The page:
Unlike any other router we’ve tested before, the Tenda nova MW6 doesn’t appear to have a Web-based administration interface at all, only a smartphone app for iOS and Android. The quick-start instructios prompt you to plug one unit into the broadband to get the setup process going.
After using a QR code in the quick-start guide to locate the Tenda app and install it on your smartphone, you’re prompted to join the nova MW6’s WiFi. This uses the default SSID and password written on the bottom of each unit. The smartphone app then leads you through a wizard where you’re prompted to change your WiFi SSID and password to your own settings. Then you’re prompted to add further units to the mesh.
Initially, your mesh will just have a single unit, so you use the Add Nova option to bond further satellites. The wizard guides you through the process of connecting up a satellite and detecting it. Once a satellite has been detected, a message pops up and it is configured with the new SSID and password you created for your WiFi – which isn’t quite the “entirely preconfigured” experience that Tenda promises in its marketing.
We also found that whilst the second satellite connected without a hitch, the third had enormous problems staying attached to the mesh, no matter how many times we hard reset it by holding down the reset button on the bottom for 30 seconds until the status LED went white. However, we had been sent an early sample, and later we were sent an updated production version that did seem to create its mesh without much trouble (shown in the final image above).
There are plenty of options in the main Settings menu in the smartphone administration app.
You can set up a guest WiFi network for visitors, so you never need to hand out the main SSID and password to occasional users, which can be a major security risk.
There are also some comprehensive Parental Control facilities whereby you can group users together by device, and then either manually turn off their network access or create a variety of automatic time-and-date-based regimes for this. There’s no site URL or keyword-based blocking available, however.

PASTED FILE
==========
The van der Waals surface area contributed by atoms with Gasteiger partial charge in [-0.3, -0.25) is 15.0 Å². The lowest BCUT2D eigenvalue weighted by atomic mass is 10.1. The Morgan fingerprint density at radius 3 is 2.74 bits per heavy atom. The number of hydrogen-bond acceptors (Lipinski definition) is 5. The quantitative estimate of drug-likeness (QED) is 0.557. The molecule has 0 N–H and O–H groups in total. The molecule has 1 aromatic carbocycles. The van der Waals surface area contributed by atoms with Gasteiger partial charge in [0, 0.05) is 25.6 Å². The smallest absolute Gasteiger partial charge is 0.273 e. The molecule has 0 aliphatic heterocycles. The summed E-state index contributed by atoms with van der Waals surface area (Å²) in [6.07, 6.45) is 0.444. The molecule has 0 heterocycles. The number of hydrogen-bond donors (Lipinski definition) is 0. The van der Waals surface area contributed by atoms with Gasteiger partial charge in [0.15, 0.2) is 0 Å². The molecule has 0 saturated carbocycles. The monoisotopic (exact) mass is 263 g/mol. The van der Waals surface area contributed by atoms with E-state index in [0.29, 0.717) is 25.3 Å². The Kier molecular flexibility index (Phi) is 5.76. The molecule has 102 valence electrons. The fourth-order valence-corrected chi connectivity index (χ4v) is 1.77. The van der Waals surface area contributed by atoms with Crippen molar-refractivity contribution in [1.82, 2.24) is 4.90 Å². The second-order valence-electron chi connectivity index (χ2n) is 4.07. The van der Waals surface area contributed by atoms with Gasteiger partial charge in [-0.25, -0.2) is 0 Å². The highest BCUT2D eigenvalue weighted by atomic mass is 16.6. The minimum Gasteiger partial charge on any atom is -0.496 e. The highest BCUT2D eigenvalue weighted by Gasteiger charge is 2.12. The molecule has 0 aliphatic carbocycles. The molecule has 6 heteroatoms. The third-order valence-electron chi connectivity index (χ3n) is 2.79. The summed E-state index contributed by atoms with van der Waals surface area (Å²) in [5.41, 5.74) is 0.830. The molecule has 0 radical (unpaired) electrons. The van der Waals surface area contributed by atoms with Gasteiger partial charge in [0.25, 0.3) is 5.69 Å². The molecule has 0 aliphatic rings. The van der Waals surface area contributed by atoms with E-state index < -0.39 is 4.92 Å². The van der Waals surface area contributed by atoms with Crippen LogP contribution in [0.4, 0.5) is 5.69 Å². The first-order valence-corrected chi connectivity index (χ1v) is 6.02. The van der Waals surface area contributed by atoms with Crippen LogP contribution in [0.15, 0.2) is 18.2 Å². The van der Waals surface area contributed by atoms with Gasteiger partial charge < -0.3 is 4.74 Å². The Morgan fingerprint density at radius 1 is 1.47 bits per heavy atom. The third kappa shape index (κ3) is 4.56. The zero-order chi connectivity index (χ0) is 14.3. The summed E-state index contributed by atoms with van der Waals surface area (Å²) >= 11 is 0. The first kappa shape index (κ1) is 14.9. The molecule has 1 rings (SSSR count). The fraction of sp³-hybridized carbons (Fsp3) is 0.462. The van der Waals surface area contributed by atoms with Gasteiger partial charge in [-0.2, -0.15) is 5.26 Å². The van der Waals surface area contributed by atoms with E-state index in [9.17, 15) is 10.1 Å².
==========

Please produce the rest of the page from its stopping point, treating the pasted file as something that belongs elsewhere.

You can configure how the broadband connection works – via DHCP (the default) , PPPoE, a static IP address, or configure the nova MW6 in bridge mode. There are port forwarding facilities, which are useful for hosting an Internet game via a locally connected machine. You can turn UPnP off or on, and select a maintenance schedule that automatically reboots the system every day.
You can configure how the nova MW6 obtains DNS information – either automatically or you can set a fixed DNS server. You can also choose which of the standard NAT LAN ranges are used – 192.168.5.1 (the default), 10.0.0.1, or 172.16.0.1. These are the ranges reserved for internal network usage in IPv4.
Overall, there is a reasonable amount of configuration available via the smartphone app, with the parental controls particularly handy. However, we couldn’t find any firewall facilities, which is a concern considering how common hacking attacks are. You would not want the nova MW6 to be your only home router. Instead, it would need to sit behind something that can provide greater protection for client devices from nefarious activities coming in via the Internet.